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Viral and Symptom Rebound in Untreated COVID-19 Infection

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  • Viral and Symptom Rebound in Untreated COVID-19 Infection


    Viral and Symptom Rebound in Untreated COVID-19 Infection
    Rinki Deo, Manish C Choudhary, Carlee Moser, Justin Ritz, Eric S Daar, David A Wohl, Alexander L Greninger, Joseph J Eron, Judith S Currier, Michael D Hughes, Davey M Smith, Kara W Chew, Jonathan Z Li
    This article is a preprint and has not been certified by peer review [what does this mean?]. It reports new medical research that has yet to be evaluated and so should not be used to guide clinical practice.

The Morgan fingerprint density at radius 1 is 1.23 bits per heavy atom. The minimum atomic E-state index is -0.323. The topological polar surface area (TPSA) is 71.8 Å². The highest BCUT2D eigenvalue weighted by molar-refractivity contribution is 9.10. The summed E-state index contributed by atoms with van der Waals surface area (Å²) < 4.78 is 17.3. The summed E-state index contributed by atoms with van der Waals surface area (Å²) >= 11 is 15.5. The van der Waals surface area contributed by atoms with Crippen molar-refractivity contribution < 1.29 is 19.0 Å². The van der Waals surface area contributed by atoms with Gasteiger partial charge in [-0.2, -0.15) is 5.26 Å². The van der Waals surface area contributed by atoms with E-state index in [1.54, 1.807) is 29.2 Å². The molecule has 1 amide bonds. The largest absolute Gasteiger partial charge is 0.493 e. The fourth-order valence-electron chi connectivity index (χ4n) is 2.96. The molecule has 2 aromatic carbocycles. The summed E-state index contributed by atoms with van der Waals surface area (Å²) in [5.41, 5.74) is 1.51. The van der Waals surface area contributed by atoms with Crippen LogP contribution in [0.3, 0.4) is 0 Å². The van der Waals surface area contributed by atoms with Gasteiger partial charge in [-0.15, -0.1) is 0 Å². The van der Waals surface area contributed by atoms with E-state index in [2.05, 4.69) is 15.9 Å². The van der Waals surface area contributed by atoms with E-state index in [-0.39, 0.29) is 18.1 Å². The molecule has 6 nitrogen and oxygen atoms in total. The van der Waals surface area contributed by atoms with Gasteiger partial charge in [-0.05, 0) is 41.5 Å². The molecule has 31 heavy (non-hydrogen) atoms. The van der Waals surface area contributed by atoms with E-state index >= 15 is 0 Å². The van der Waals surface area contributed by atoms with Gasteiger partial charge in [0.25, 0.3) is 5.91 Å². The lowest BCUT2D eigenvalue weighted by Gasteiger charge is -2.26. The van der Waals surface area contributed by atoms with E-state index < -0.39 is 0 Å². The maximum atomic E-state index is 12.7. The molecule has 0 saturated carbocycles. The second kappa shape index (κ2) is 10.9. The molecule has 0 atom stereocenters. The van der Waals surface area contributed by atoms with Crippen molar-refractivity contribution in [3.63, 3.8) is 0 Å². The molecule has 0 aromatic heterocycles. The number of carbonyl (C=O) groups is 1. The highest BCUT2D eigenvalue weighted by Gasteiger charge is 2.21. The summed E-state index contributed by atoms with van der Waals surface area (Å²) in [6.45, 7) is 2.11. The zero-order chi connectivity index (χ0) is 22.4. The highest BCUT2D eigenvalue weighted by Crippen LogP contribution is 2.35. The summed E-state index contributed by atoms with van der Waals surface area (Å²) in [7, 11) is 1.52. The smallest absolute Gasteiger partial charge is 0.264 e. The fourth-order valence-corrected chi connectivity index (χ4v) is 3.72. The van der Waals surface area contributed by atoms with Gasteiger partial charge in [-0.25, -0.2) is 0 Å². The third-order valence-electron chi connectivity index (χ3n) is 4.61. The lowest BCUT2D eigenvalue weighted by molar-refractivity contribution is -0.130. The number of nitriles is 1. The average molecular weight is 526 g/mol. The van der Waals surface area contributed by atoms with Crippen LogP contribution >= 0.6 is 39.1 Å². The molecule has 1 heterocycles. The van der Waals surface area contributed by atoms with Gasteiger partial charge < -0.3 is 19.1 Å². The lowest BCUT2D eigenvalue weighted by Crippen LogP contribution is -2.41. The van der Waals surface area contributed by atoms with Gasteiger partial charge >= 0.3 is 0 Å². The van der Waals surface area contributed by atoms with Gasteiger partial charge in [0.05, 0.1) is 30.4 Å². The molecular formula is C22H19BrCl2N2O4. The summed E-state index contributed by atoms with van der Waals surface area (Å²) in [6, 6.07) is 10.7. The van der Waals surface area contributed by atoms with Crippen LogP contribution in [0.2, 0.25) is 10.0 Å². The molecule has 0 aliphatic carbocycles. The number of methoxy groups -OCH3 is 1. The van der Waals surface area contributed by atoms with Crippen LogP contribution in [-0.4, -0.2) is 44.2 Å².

Background: There are reports of viral RNA and symptom rebound in people with COVID-19 treated with nirmatrelvir/ritonavir. Since the natural course of viral and symptom trajectories of COVID-19 has not been well described, we evaluated the incidence of viral and symptom rebound in untreated outpatients with mild-moderate COVID-19. Methods: The study population included 568 participants enrolled in the ACTIV-2/A5401 platform trial who received placebo. Anterior nasal swabs were collected for SARS-CoV-2 RNA testing on days 0-14, 21 and 28. Participants recorded the severity of 13 targeted symptoms daily from day 0 to 28. Viral rebound was defined as ≥0.5 log10 viral RNA copies/mL increase and symptom rebound was defined as a 4-point total symptom score increase from baseline. Baseline was defined as study day 4 (primary analysis) or 8 days from symptom onset (secondary analysis). Findings: In both the primary and secondary analyses, 12% of participants had viral rebound. Viral rebounders were older than non-rebounders (median 54 vs 47 years, P=0.04). Symptom rebound occurred in 27% of participants after initial symptom improvement and in 10% of participants after initial symptom resolution. The combination of high-level viral rebound to ≥5.0 log10 RNA copies/mL and symptom rebound after initial improvement was observed in 1-2% of participants. Interpretation: Viral RNA rebound or symptom relapse in the absence of antiviral treatment is common, but the combination of high-level viral and symptom rebound is rare. Funding: This study was supported by the National Institute of Allergy and Infectious Diseases; ACTIV-2/A5401 number NCT04518410.